Moderation is the key
On the 26th of October 2015 the World Health Organisation (WHO) released a report on the cancer causing effects of processed meats and red meat. Over the next two weeks in the Examiner I will look at this report in a bit more detail. My main message is that “too much of anything is bad for us”. This is true for healthy foods as well as less healthy foods. Treating yourself to the odd rasher and sausage is no harm once it is not a regular part of your diet.
Since starting college in 2008 I have read numerous articles on the cancer causing properties of several foods including processed meat. The article from the WHO came as no surprise to me or to many others. Processed meat is just that, it’s a processed meaning the food undergoes a number of processes such as salting, curing, fermentation, smoking, or other processes to enhance flavour or improve preservation.
Examples of processed meat include sausages, rashers, hot dogs (frankfurters), ham, salami, corned beef, and canned meat. The methods and chemicals used to process the meat are thought to induce a carcinogenic effect in the human digestive system. It’s important to know that the meat itself is not carcinogenic; it’s the modification to increase its shelf-life or to improve its taste which can lead to cancer. WHO stated in the article that processed meats are the reason for the increase in bowel cancer throughout our society. The likes of non-processed foods like the red meat you get in your butcher is safer as it doesn’t have additives (but always remember to eat red meat in moderation).
Study of nearly half a million Europeans
The study from WHO included 448,568 participants from 10 European countries, including the UK, and the results concluded that the biggest consumers of processed meat were 44% more likely to die prematurely. High levels of consumption increased the risk of death from heart disease by 72% and cancer by 11% according to the publication. Due to these results, WHO has now classified processed meat as carcinogens. The statements were made after consulting the findings of WHO specialised cancer research group called the International Agency for Research on Cancer (IARC). The conclusion that eating two slices of bacon daily can increase someone’s chances of getting bowel cancer by a fifth came from researching over 800 studies.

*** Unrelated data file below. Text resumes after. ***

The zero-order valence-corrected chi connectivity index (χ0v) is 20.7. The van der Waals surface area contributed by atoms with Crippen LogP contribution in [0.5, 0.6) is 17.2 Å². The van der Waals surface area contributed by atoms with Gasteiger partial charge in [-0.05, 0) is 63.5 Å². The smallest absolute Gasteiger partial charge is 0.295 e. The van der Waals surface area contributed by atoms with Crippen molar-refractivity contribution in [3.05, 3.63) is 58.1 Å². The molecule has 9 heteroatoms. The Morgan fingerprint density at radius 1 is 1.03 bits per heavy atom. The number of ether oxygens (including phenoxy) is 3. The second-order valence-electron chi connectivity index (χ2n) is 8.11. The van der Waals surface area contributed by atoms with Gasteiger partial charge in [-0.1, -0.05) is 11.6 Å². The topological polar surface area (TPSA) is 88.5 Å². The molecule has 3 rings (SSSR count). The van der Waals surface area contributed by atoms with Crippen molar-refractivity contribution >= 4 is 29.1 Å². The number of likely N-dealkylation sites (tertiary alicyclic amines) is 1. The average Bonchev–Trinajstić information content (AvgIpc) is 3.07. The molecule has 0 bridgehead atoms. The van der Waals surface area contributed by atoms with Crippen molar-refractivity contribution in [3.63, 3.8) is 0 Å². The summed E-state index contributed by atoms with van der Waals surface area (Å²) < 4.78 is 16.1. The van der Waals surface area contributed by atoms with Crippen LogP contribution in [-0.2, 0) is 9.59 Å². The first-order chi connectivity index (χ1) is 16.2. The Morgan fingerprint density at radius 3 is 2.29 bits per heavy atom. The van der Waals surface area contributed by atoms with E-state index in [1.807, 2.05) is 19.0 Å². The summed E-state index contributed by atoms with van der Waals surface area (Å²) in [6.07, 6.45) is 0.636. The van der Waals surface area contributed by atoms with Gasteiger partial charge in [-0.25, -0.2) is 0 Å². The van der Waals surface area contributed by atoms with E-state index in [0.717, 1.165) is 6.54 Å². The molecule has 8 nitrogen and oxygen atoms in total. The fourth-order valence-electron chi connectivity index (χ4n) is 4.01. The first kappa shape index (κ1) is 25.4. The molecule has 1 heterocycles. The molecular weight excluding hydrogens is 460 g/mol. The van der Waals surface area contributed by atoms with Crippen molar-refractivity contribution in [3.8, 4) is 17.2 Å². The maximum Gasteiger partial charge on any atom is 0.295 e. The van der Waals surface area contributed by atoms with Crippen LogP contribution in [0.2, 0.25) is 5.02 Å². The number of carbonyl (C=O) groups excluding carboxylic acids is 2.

I always recommend to my clients to eat processed and red meats in moderation; lean meat such as chicken, turkey and fish are more preferable in the diet and processed meats should be limited to once a week.
Whelehans Nutrition Service
Whelehans nutritional service is a private one to one advice service with our nutritionist Aisling Murray. Aisling’s areas of interest include weight loss management, nutrition education and food intolerance. Our nutrition service offers you the chance to change your life in an affordable but positive way by focusing on your overall wellbeing as well as the chance to follow up on your progress.
To be continued….next week
Aisling Murray has a Bachelor of Science in Nutrition and offers a one to one specialist nutrition service at Whelehans Pharmacy. Call Whelehans at 04493 34591 for an appointment